The generation of polyclonal T-cell cytolytic activity is impaired.g. is also an option in some severe cases of autoimmunity. T cells. Moreover. Healthy persons sometimes have low titers of antibody against cellular and tissue antigens. Pathophysiology SLE is an autoimmune disorder characterized by multisystem microvascular inflammation with the generation of autoantibodies. It is characterized by an autoantibody response to nuclear and cytoplasmic antigens. hormonal. both innate and acquired. Whether polyclonal B-cell activation or a response to specific antigens exists is unclear. Management depends on disease severity and organ involvement. Helper (CD4+) T cells are increased. including genetic. leading to complement activation and inflammation. the effector mechanism involved.. SLE can affect any organ system. Enzyme-linked immunosuppressant assay (ELISA) c. which binds to the patient‟s antibody and forms a visible reaction.e. Although the specific cause of SLE is unknown. apoptosis. Finally. Immune complexes form in the microvasculature. and dendritic cells. Notably. The redistribution of cellular antigens during necrosis/apoptosis leads to a cell-surface display of plasma and nuclear antigens in the form of nucleosomes. immunoglobulins. Many immune disturbances. A lack of immune tolerance is observed in animal lupus models. 1:100 dilution). infliximab) for RA and Crohn disease are the first new treatments for autoimmunity approved by the FDA in the past 20 years. fixed cells for the detection of antinuclear antibodies). Example: Systemic lupus erythematosus (SLE) Systemic lupus erythematosus (SLE) is a chronic inflammatory disease that has protean manifestations and follows a relapsing and remitting course. Cytotoxic T cells and suppressor T cells (which would normally down-regulate immune responses) are decreased. and complement proteins at these sites. kidneys. Periodic follow-up and laboratory testing are imperative to detect signs and symptoms of new organ-system involvement and to monitor the response or adverse reactions to therapies. but the titers usually are far lower than in patients with autoimmune disease. The binding of the patient‟s antibody to antigen-coated particles causes a visible agglutination reaction. This is called a positive titer. interferon-β for multiple sclerosis and TNF α antibodies (e. through the use of plasmapheresis. Particle agglutination The rationale behind each of these methods is similar: the patient‟s serum is diluted and allowed to react with an antigen-coated surface (i. treatment should focus on the mechanism underlying the autoimmune disorder. research into the development of vaccines to target critical pathways in the emergence of autoimmune responses is ongoing.g. and environmental factors. but much of the pathology involves B cells. In active SLE. dysregulated (intolerant) lymphocytes begin targeting normally protected intracellular antigens. Serum antinuclear antibodies (ANAs) are found in nearly all individuals with active SLE. occur in SLE One longstanding proposed mechanism for the development of autoantibodies involves a defect in apoptosis that causes increased cell death and a disturbance in immune tolerance. joints. Recent genetic studies point to disruptions in lymphocyte signalling. and the magnitude and chronicity of the effector processes. Antibodies to native double-stranded DNA (dsDNA) are relatively specific for the diagnosis of SLE. and DNA methylation. and nervous system The diagnosis of SLE must be based on the proper constellation of clinical findings and laboratory evidence. blood cells.. Subsequently. the patient‟s serum is serially diluted until it no longer produces a visible reaction (e. this process has been confirmed by demonstration of complexes of nuclear antigens such as DNA. but mainly involves the skin. clearance of complement and immune complexes. The detection of autoantibodies in the laboratory usually is accomplished by one of three methods: a. Recent reports . Treatment of autoimmune disease is based on the tissue organ that is involved. Indirect fluorescent antibody assays (IFA) – b. antibody-antigen complexes deposit on the basement membranes of skin and kidneys. Purging autoreactive cells from the immune repertoire. Corticosteroids and immunosuppressive drugs may be used to arrest or reverse the downhill course of some autoimmune disorders. interferon response. whole.. multiple factors are associated with the development of the disease.diagnosis of SLE. For most serologic assays. racial. Particle agglutination assays are much simpler. Recent research has focused on the cytokines involved in the inflammatory response that accompanies many of the autoimmune disorders. Many clinical manifestations of SLE are mediated via circulating immune complexes in various tissues or the direct effects of antibodies to cell surface components. In the cases of IFA and ELISA. a second „labeled” antibody is added. Ideally.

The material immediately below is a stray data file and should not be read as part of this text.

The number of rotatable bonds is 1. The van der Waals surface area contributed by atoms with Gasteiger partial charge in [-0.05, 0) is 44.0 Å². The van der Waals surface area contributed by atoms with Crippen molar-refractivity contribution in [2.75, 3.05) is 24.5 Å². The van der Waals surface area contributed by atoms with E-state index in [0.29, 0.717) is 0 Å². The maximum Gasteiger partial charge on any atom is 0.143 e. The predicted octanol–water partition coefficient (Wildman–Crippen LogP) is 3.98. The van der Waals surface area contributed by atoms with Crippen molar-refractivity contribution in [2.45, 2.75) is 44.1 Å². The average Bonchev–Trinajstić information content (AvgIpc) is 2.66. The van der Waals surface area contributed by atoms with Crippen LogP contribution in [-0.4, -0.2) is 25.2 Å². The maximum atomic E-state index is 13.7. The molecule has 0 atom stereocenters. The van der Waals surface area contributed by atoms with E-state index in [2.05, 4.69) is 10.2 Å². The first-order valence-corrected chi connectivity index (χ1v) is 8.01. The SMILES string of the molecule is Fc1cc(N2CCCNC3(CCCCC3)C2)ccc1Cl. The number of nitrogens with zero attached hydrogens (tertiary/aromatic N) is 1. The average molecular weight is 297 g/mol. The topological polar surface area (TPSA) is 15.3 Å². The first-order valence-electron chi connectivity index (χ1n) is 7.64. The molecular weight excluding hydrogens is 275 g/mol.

the annual incidence of SLE averages 5. Although the prevalence of SLE is high in black persons in the United Kingdom. The prevalence of SLE is approximately 40 per 100. Interestingly. the prevalence of SLE varies. B8. The highest prevalences have been reported in Italy. Epidemiology United States statistics In the United States. The frequency of SLE could be increasing due to milder forms of the disease that are now being recognized. International statistics Worldwide. In the United States. including to protein regions homologous to nuclear antigens. Viruses may stimulate specific cells in the immune network. different prevalence rates occur among people of the same race in different geographical locations. the disease is rarely reported among blacks who live in Africa. Minnesota. SLE frequently starts in women of childbearing age. Photosensitivity is clearly a precipitant of skin disease. Patients with SLE have higher titers of antibodies to Epstein-Barr virus (EBV). Environmental and exposure-related causes of SLE are less clear. suggesting a role for hormonal factors in the pathogenesis of the disease. Arizona. Studies of human leukocyte antigens (HLA) reveal that HLA-A1. versus 100 per 100. Silica dust and cigarette smoking may increase the risk of developing SLE. The incidence of SLE in black women is approximately 4 times higher than in white women.000 Hispanic persons in Nogales. In general. suggesting that there may be an environmental trigger as well as a genetic basis for their disease. transcription factors. and make antibodies to retroviruses. and other early components) are also associated with an increased risk of SLE. have increased circulating EBV viral loads. Numerous studies have investigated the role of infectious etiologies that may also perpetuate autoimmunity. approximately 250.000 Americans have SLE. The contrast between low reported rates of SLE in Africa and high rates among black women in the United Kingdom suggests the importance of environmental influences. According to a 2008 report from the National Arthritis Data Working Group. Martinique.000 population. C2. the prevalence of SLE appears to vary by race. and acute lupus flares often follow bacterial infections. and DR3 are more common in persons with SLE than in the general population. followed by Asians. SLE is more common in men with .000 whites in Rochester. black women have a higher rate of SLE than any other race. However. with higher rates reported among black and Hispanic people. The risk of SLE development in men is similar to that in prepubertal or postmenopausal women. The reported prevalence is 52 cases per 100. Administration of estrogen to postmenopausal women appears to increase the risk of developing SLE. her daughter's risk of developing the disease has been estimated at 1:40 and her son's risk is 1:250. sex-. Breastfeeding is associated with a decreased risk of developing SLE.000 population. multiple genetic predispositions and geneenvironment interactions have been identified (see chart below). Spain. If a mother has SLE. and the use of exogenous hormones has been associated with lupus onset and flares. Race-. and signaling variations also point to a central role for neutrophils Etiology Although the specific cause of SLE is unknown. and age-related demographics Worldwide.1 per 100. The results of one study suggest that low vitamin D levels increase autoantibody production in healthy individuals. vitamin D deficiency was also linked to B-cell hyperactivity and interferonalpha activity in patients with SLE. Chronic infections may induce anti-DNA antibodies or even lupuslike symptoms. then white women. and the United Kingdom Afro-Caribbean population. SLE is also more frequent in Asian women than in white women. The presence of the null complement alleles and congenital deficiencies of complement (especially C4. Some studies have synthesized what is known about the mechanisms of SLE disease and genetic associations. black women are 4 times more likely to have SLE than white women. A genetic predisposition is supported by the 40% concordance among monozygotic twins. The frequency of SLE varies by race and ethnicity. This complex situation perhaps explains the variable clinical manifestations in persons with SLE. At least 35 genes are known to increase the risk of SLE.pointing to important roles of interferon alpha.